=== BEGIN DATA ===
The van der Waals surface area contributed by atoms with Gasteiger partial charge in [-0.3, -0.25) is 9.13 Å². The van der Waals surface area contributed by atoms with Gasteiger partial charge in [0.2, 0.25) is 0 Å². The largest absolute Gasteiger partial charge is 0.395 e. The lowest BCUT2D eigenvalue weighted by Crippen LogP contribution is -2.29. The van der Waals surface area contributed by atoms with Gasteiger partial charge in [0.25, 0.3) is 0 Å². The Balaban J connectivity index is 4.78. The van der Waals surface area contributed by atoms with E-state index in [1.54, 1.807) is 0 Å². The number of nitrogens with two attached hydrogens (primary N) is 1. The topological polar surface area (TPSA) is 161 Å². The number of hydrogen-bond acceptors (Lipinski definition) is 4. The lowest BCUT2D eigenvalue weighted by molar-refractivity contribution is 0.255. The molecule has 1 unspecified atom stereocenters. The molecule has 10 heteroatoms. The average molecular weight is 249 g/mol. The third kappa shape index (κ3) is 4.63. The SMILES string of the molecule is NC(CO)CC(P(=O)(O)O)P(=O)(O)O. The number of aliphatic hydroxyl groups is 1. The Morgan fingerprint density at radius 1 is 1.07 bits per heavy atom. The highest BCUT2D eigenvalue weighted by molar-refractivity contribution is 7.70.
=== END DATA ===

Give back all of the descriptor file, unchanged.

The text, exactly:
The van der Waals surface area contributed by atoms with Gasteiger partial charge in [-0.3, -0.25) is 9.13 Å². The van der Waals surface area contributed by atoms with Gasteiger partial charge in [0.2, 0.25) is 0 Å². The largest absolute Gasteiger partial charge is 0.395 e. The lowest BCUT2D eigenvalue weighted by Crippen LogP contribution is -2.29. The van der Waals surface area contributed by atoms with Gasteiger partial charge in [0.25, 0.3) is 0 Å². The Balaban J connectivity index is 4.78. The van der Waals surface area contributed by atoms with E-state index in [1.54, 1.807) is 0 Å². The number of nitrogens with two attached hydrogens (primary N) is 1. The topological polar surface area (TPSA) is 161 Å². The number of hydrogen-bond acceptors (Lipinski definition) is 4. The lowest BCUT2D eigenvalue weighted by molar-refractivity contribution is 0.255. The molecule has 1 unspecified atom stereocenters. The molecule has 10 heteroatoms. The average molecular weight is 249 g/mol. The third kappa shape index (κ3) is 4.63. The SMILES string of the molecule is NC(CO)CC(P(=O)(O)O)P(=O)(O)O. The number of aliphatic hydroxyl groups is 1. The Morgan fingerprint density at radius 1 is 1.07 bits per heavy atom. The highest BCUT2D eigenvalue weighted by molar-refractivity contribution is 7.70.